The final countdown: insights from Scottish businesses as the UK heads towards Brexit

With only 3 weeks to go until the UK is scheduled to leave the EU, Scottish Businesses still don’t have any certainty over the terms of the exit, and crucially, if there will be any sort of transition to future arrangements.

Ahead of a series of votes in the House of Commons next week, we’ve been asking businesses in Scotland about Brexit and their preparations for it. We asked firms from across the country, and from a variety of different sectors.

The focus was not on whether businesses believe Brexit to be good or bad, but instead, how Brexit is affecting different areas of their day-to-day activities such as investment and recruitment. Also, we were interested to find out to what extent firms have embarked upon any plans in preparation for Brexit: specifically whether they are prepared for a no deal Brexit.

This blog summarises the results of our survey.

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March 7, 2019

The emerging outlook for Scottish income tax revenues

How have Scotland’s revenues from income tax been performing since income tax powers were transferred to the Scottish Parliament in April 2017?

This is clearly an important question to ask. The Scottish budget in any year is determined in part by the rate of growth of Scottish income tax revenues per capita since 2016/17 compared to the growth of equivalent income tax revenues per capita in the rest of the UK (rUK).

We are nearly at the end of the second year of Scottish income tax devolution. But official income tax revenue outturn figures for 2017/18 will not be published until this summer, whilst outturn figures for 2018/19 will not be available until summer 2020.

Whilst income tax revenue data is not yet available, HMRC has published some information on the number of taxpayers who pay tax through Pay as you Earn (PAYE), and the average income of those PAYE income taxpayers, in 2017/18 and the first two quarters of 2018/19.Continue reading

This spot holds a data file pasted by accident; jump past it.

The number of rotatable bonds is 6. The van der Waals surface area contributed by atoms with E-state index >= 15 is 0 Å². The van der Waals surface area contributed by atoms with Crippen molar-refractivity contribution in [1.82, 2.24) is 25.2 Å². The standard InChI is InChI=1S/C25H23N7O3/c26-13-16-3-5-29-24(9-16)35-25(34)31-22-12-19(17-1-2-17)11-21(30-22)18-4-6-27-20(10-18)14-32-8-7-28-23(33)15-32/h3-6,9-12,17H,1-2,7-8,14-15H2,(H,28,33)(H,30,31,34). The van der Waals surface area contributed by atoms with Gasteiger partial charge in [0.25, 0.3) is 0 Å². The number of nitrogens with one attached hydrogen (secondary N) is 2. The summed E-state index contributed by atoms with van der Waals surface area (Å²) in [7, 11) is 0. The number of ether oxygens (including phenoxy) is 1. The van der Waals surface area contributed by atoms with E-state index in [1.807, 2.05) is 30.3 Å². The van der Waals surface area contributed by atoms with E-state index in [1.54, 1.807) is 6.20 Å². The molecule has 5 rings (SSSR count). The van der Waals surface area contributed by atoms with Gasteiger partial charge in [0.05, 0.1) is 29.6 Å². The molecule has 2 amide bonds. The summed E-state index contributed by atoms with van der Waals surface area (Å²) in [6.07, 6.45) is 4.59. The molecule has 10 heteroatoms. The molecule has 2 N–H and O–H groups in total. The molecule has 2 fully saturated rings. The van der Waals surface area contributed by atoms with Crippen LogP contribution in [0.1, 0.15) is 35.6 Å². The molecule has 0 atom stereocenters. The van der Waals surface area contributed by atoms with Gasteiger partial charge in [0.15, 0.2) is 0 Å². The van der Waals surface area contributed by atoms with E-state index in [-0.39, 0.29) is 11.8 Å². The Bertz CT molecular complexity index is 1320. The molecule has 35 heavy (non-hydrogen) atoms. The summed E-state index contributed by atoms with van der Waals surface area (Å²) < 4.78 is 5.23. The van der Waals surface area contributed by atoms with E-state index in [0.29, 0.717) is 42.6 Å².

February 26, 2019

Regional growth in 2018 – what happened?

This blog presents research outputs from an Economic Statistics Centre of Excellence project.

ESCoE provides the Office for National Statistics with research that addresses the challenges of measuring the modern economy, as recommended by Professor Sir Charles Bean in his Independent Review of UK Economics Statistics.

This research was undertaken by Strathclyde researchers Gary Koop @gary_koop, Stuart McIntyre @stuartgmcintyre and Aubrey Poon, and Warwick Business School’s James Mitchell

The blog below was first posted here: https://www.escoe.ac.uk/regional-growth-in-2018-what-happened/  Continue reading

February 21, 2019

Will a ‘no deal’ Brexit wipe £11bn off Scotland’s economy in under a year?

Today the Scottish Government’s Chief Economist published analysis of the potential impact of a ‘no deal’ outcome on Scotland’s economy.

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One scenario presented projects that our economy could shrink by up to 7% (equivalent to around £11bn being wiped from our economy) in less than a year.

We’ve been asked by a number of people for our take, so we thought that it would be helpful to provide a quick summary here.

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Taxing contradictions: is Scotland the fairest taxed part of the UK?

Delivering his Draft Budget in December, Derek MacKay argued that Scotland was the ‘fairest taxed part of the UK’. As the dust settles on the 2019/20 Scottish Budget, it’s a good time to reflect on the Scottish Government’s approach to taxation, and to examine that claim.

Devolved tax policy in Scotland and the claim to fairness

Looking across each of the taxes controlled by Holyrood, the common thread underpinning policy decisions is the Scottish Government’s desire to make two claims.

First, that Scottish tax policy is more progressive than the equivalent policy in other parts of the UK. Second, that those with the lowest incomes, or living in the lowest value properties, pay relatively less tax in Scotland than they would do in rUK.Continue reading